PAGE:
Personally, I took away a couple of very important impressions. First, I intend to pursue a career in commercial real estate, and a very hot topic here in Seattle is the potential "Vancouverization" of the city. Essentially, this describes making downtown buildings taller and more sleek, increasing infill development, setting building facades further back from the street, and making the area greener and more pedestrian-friendly. In a word, the city government wants to make downtown more livable. Although this is largely a matter of urban planning and local issues, I did pick up some helpful, insightful information on Vancouver’s development and the appropriateness of Seattle's endeavor to emulate it. In our tour and presentation at the Bank of Canada, the panel spoke very frankly about their policies regarding Canadian interest rates, their past history, and what they see for the future. Clearly this influences the magnitude of foreign investment in the country, as well as playing a part in determining the degree to which foreign countries will have a presence in Canada. Without having done further research into the matter, I would suspect that a significant portion of Vancouver's fortunes, as a major Canadian city with close ties to Asia, its status as the primary Pacific port, as well as a highly ethnic population, rest in these policies. I do know, however, that the inflow of capital, people, and businesses from Asia, particularly from Hong Kong, has had a significant impact on the Vancouver real estate market. Seattle does not have the same recent history, and, urban planning issues aside, I am not convinced that it is entirely appropriate for Seattle to emulate the same real estate development and growth pattern.
Lastly, I was left with a unique personal observation. In the US, time spent on the east coast in cities such as New York, Boston, and Washington, DC can leave one with the impression that business and political leaders see the eastern US - with its government organizations and financial institutions - as "The US." The rest of the country is relegated to either a support or observatory role. I found this to be true in Canada even to a stronger degree. Living in Seattle with a wife who had grown up in Vancouver and Calgary, Canada to me had been western Canada, and I was anxious to take a trip east. After introducing myself and explaining my situation to everybody I met, I was repeatedly left with others tacitly implying that "Oh, well yes, I guess that's Canada out there too…" I found this to be extremely surprising. According to a mid-September issue of The Economist, Alberta has - by far - the most robust provincial economy and is debt-free. Calgary, the most highly-educated city, is second only to Toronto in the number of corporate headquarters, and Vancouver is annually at the top of the UN's list of the best cities in the world in which to live. Again, I was quite surprised to discover how casually dismissive most easterners seemed to be of western Canada. As we here on the "left coast" of the US have had similar experiences, perhaps that explains at least part of the reason that both commercial and social regional ties lie on North-South axes.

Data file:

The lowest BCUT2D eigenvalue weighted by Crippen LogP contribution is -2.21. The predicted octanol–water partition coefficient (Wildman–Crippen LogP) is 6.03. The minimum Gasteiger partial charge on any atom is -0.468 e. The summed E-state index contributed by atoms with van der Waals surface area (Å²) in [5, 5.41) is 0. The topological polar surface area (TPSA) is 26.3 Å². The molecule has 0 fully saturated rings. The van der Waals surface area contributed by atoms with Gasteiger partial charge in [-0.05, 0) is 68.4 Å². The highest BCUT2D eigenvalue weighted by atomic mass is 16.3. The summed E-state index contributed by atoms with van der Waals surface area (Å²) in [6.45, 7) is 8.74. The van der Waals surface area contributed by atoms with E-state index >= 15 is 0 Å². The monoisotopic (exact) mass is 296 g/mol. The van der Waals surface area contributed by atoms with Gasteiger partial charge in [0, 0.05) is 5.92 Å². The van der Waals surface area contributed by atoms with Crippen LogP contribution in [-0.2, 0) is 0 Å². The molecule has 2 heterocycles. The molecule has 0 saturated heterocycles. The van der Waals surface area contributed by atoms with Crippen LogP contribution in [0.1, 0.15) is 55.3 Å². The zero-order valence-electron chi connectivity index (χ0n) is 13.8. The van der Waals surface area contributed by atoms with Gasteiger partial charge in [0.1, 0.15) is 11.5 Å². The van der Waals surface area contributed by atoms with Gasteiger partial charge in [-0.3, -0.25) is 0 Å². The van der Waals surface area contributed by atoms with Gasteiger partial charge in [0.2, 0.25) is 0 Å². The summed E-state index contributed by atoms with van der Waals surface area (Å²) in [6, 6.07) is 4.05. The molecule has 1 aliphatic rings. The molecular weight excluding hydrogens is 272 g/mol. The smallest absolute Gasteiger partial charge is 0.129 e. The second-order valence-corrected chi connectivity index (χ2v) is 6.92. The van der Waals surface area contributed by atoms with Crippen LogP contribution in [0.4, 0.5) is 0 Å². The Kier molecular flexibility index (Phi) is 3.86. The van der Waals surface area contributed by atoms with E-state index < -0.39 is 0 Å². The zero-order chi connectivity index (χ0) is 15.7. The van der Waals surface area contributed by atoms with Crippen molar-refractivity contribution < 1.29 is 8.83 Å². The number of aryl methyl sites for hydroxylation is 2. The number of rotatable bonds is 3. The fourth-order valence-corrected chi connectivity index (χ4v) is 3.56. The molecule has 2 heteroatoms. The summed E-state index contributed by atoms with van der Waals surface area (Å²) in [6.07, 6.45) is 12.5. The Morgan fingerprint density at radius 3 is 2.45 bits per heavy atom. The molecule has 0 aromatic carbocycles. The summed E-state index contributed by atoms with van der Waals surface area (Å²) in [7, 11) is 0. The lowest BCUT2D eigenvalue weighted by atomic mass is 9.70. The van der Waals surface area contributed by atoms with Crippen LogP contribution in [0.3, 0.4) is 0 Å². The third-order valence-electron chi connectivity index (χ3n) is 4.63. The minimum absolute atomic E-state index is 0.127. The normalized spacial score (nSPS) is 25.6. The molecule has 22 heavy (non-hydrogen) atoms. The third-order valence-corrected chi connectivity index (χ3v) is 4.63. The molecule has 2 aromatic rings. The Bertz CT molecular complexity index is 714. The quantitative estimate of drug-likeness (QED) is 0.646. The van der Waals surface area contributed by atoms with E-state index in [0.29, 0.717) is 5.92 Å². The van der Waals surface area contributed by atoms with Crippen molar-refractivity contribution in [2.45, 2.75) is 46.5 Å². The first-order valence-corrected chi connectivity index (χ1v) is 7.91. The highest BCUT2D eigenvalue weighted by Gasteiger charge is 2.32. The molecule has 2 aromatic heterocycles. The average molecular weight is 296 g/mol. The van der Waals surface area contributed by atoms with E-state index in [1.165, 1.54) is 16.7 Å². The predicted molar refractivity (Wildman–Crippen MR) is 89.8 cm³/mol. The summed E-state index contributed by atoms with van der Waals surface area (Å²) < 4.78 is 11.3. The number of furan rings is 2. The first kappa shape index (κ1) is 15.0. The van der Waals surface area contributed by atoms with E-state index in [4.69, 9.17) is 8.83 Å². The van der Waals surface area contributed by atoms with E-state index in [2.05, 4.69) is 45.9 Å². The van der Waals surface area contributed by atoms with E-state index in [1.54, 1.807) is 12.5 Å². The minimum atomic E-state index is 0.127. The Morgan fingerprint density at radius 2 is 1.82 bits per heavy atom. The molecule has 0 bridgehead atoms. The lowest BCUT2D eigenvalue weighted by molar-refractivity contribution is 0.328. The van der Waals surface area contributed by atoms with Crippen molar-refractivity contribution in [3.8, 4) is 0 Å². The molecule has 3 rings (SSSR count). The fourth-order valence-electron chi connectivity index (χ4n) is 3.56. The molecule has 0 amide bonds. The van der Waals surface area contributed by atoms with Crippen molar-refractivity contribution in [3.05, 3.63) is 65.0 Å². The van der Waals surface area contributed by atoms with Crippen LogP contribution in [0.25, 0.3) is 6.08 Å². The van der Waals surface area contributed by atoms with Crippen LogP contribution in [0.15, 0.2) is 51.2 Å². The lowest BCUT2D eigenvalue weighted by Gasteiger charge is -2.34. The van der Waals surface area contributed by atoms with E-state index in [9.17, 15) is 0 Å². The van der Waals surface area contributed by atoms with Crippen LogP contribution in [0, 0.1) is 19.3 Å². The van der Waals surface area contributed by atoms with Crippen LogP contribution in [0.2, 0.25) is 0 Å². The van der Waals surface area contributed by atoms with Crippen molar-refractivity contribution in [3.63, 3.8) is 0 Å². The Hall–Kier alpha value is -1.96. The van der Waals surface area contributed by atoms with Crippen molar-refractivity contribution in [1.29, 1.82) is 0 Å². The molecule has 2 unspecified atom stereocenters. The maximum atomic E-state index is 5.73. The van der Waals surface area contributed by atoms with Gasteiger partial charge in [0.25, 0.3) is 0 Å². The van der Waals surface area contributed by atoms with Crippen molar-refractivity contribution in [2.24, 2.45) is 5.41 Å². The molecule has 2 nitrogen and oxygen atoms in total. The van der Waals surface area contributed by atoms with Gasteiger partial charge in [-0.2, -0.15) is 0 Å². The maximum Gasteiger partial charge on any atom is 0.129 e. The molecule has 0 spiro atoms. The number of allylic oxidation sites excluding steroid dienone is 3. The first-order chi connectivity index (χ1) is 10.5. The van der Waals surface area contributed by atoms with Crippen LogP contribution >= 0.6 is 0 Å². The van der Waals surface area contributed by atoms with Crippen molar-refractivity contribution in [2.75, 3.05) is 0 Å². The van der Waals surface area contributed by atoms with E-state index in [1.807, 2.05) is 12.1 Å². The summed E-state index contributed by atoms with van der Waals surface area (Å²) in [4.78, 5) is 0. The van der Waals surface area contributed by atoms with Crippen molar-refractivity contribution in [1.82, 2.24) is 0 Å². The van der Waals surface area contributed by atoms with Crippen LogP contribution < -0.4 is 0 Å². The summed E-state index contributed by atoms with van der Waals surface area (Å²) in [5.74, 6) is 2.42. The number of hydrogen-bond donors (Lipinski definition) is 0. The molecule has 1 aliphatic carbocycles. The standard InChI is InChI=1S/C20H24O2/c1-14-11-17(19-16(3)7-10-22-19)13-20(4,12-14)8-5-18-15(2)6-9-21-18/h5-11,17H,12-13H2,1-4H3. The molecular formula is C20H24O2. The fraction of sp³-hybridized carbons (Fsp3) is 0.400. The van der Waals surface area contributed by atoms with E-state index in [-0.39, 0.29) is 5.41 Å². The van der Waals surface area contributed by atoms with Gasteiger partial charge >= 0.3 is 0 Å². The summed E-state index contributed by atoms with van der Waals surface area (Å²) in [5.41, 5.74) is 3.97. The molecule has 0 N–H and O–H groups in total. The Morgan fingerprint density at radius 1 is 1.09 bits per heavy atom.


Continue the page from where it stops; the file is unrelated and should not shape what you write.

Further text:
|Canadian Studies Center|
|University of Washington|
|Thomson Hall, Room 503|
|Seattle, WA 98195-3650|
|T (206) 221-6374|
|F (206) 685-0668|